These days, while tourists from mainland Japan and abroad are drawn to the uniquely Okinawan flavors such as Shiiquasa, an Okinawan citrus fruit, and Ryukyu Royal Milk Tea, made from locally sourced tea, it’s the American flavors that appeal most to locals.
“They like the original American flavors like San Francisco mint chip, vanilla and cookies, and strawberry cheesecake,” says Arisa Odo, a member of Blue Seal’s marketing team.
Soon after my conversation with her in one of the diner’s plush vinyl booths, I see a group of Okinawan teen girls in a neighboring booth, their school backpacks lined up on the ledge around them. Each one is wielding a long spoon, eagerly awaiting an ice cream treat that’s about to come their way. Soon enough, a mountainous 17-scoop sundae in a glass platter arrives at their table. Armed with smart phones, they begin to Instagram away before digging in.
Turns out they’re English majors at the nearby Okinawa International University, and have stopped by for an after-school ice cream outing. They tell me it’s a popular place to hang out with friends and eat ice cream. And they find the American theme “cute.”
“Young people in Okinawa like Blue Seal ice-cream because they have eaten and become familiar with it since they were little,” explains Odo. For the people over 40, she says it brings back a sense of nostalgia.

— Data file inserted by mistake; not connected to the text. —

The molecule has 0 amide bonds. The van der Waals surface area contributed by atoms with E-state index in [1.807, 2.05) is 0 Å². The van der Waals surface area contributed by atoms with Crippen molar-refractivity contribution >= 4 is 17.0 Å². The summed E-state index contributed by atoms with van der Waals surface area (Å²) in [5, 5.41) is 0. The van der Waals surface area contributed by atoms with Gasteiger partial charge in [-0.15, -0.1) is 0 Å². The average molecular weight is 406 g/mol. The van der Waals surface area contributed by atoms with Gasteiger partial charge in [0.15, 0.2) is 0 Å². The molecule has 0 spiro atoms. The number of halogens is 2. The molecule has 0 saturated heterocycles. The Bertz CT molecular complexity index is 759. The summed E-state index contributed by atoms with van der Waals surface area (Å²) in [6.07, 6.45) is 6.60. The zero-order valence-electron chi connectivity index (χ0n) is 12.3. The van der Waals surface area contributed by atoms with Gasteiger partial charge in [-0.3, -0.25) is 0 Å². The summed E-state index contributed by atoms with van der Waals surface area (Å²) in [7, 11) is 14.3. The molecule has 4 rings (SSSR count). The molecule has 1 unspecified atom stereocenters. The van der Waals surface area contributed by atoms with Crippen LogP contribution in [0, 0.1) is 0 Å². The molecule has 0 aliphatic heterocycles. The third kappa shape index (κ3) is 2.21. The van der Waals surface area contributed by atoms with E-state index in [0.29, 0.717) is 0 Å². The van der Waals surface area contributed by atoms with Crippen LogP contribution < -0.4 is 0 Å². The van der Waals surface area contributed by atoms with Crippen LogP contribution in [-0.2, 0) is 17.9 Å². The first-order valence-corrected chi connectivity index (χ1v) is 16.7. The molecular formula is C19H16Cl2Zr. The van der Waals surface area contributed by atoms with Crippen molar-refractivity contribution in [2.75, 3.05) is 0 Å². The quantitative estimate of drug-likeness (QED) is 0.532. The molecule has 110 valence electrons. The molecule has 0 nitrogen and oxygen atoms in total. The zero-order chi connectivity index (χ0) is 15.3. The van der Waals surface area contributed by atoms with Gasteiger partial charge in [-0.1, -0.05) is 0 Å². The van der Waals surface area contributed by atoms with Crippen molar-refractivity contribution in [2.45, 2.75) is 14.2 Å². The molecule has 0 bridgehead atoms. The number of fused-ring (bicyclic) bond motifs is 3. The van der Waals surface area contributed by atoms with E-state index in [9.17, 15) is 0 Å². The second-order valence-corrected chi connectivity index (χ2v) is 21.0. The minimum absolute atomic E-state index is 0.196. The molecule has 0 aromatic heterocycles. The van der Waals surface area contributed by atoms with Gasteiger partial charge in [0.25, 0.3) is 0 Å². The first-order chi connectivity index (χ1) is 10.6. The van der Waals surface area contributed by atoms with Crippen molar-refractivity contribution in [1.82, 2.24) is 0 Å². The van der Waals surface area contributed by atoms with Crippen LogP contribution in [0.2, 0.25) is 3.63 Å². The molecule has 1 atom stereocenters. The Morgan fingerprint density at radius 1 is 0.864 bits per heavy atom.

Okinawa was under U.S. occupation up until the 1970s. American culture infused so many aspects of Okinawan life. Cars even drove on the right side of the street until the island reverted back to Japan. Despite the Okinawan movement to free themselves from U.S. control in the post-war era and ongoing anti-U.S. military base protests on the island, aspects of American culture continues to permeate life across the island.
Odo says frequent visits to the local food court in her childhood instilled in her a love of the Blue Seal ice cream parlor. “I have happy memories of seeing the ice cream being curled up by scooping,” she says. “My dream when I was a little girl was to sell ice cream in a shop.” Nine years ago, she got a part-time job at the Blue Seal shop in Chatan, an area famous for its sprawling American Village shopping center and always full of Okinawans on a day out. Odo was later promoted to the sales team, and most recently, the marketing department.
The fusion of American and Okinawan culture is more acceptable here, and people are familiar with it, she says. That’s why some of the popular flavors mix the best of both worlds. Take, for example, the Okinawa Ta-imo Cheesecake, an ice cream that blends the locally grown ta-imo taro, a tropical root vegetable that’s a cousin of the potato, with the all-American cheesecake flavor. Or the Okinawan Sea Salt Cookie, which brings together a shortbread-like cookie with locally produced salt in a rich vanilla ice cream base.
In the years since I first tried Blue Seal ice cream, the brand has become a nostalgic reminder of all my visits to Okinawa, with its beaches and year-round warm weather, similar to the southern Californian environment of my childhood. The ice cream has now become my comfort food, especially at the end of long, exhausting days. That’s when I crave my favorite flavor: the beni-imo. Because it never fails to remind me that this island is a place I’ve come to know and belong to, even if just for the brief time it takes me to devour my scoop of purple ice cream.
Sonia Narang reported in Japan with support from the International Center for Journalists (ICFJ).